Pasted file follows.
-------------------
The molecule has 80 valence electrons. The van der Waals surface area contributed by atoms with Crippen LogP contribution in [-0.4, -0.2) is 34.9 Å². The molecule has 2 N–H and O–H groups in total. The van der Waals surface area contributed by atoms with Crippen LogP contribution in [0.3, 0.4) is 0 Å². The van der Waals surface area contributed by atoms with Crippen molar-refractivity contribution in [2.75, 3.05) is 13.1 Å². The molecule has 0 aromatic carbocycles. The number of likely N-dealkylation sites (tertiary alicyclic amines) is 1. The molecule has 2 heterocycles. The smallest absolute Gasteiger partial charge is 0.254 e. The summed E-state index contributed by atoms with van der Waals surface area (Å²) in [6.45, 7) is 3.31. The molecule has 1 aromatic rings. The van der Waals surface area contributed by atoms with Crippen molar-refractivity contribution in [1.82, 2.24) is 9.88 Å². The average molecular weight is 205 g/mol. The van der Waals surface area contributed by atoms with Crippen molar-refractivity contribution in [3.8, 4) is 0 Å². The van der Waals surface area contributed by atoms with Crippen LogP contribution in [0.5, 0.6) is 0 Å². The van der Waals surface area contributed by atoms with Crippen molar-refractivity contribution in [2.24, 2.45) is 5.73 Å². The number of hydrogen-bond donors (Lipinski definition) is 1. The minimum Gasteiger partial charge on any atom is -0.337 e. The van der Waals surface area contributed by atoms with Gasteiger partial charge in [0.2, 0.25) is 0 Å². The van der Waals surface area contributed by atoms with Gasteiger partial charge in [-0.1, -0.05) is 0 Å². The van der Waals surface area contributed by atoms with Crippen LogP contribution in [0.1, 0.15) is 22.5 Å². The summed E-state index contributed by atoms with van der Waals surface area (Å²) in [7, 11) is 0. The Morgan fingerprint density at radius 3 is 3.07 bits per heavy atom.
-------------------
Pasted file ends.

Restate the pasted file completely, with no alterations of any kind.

The molecule has 80 valence electrons. The van der Waals surface area contributed by atoms with Crippen LogP contribution in [-0.4, -0.2) is 34.9 Å². The molecule has 2 N–H and O–H groups in total. The van der Waals surface area contributed by atoms with Crippen LogP contribution in [0.3, 0.4) is 0 Å². The van der Waals surface area contributed by atoms with Crippen molar-refractivity contribution in [2.75, 3.05) is 13.1 Å². The molecule has 0 aromatic carbocycles. The number of likely N-dealkylation sites (tertiary alicyclic amines) is 1. The molecule has 2 heterocycles. The smallest absolute Gasteiger partial charge is 0.254 e. The summed E-state index contributed by atoms with van der Waals surface area (Å²) in [6.45, 7) is 3.31. The molecule has 1 aromatic rings. The van der Waals surface area contributed by atoms with Crippen molar-refractivity contribution in [1.82, 2.24) is 9.88 Å². The average molecular weight is 205 g/mol. The van der Waals surface area contributed by atoms with Crippen molar-refractivity contribution in [3.8, 4) is 0 Å². The van der Waals surface area contributed by atoms with Crippen LogP contribution in [0.5, 0.6) is 0 Å². The van der Waals surface area contributed by atoms with Crippen molar-refractivity contribution in [2.24, 2.45) is 5.73 Å². The number of hydrogen-bond donors (Lipinski definition) is 1. The minimum Gasteiger partial charge on any atom is -0.337 e. The van der Waals surface area contributed by atoms with Gasteiger partial charge in [0.2, 0.25) is 0 Å². The van der Waals surface area contributed by atoms with Gasteiger partial charge in [-0.1, -0.05) is 0 Å². The van der Waals surface area contributed by atoms with Crippen LogP contribution in [0.1, 0.15) is 22.5 Å². The summed E-state index contributed by atoms with van der Waals surface area (Å²) in [7, 11) is 0. The Morgan fingerprint density at radius 3 is 3.07 bits per heavy atom.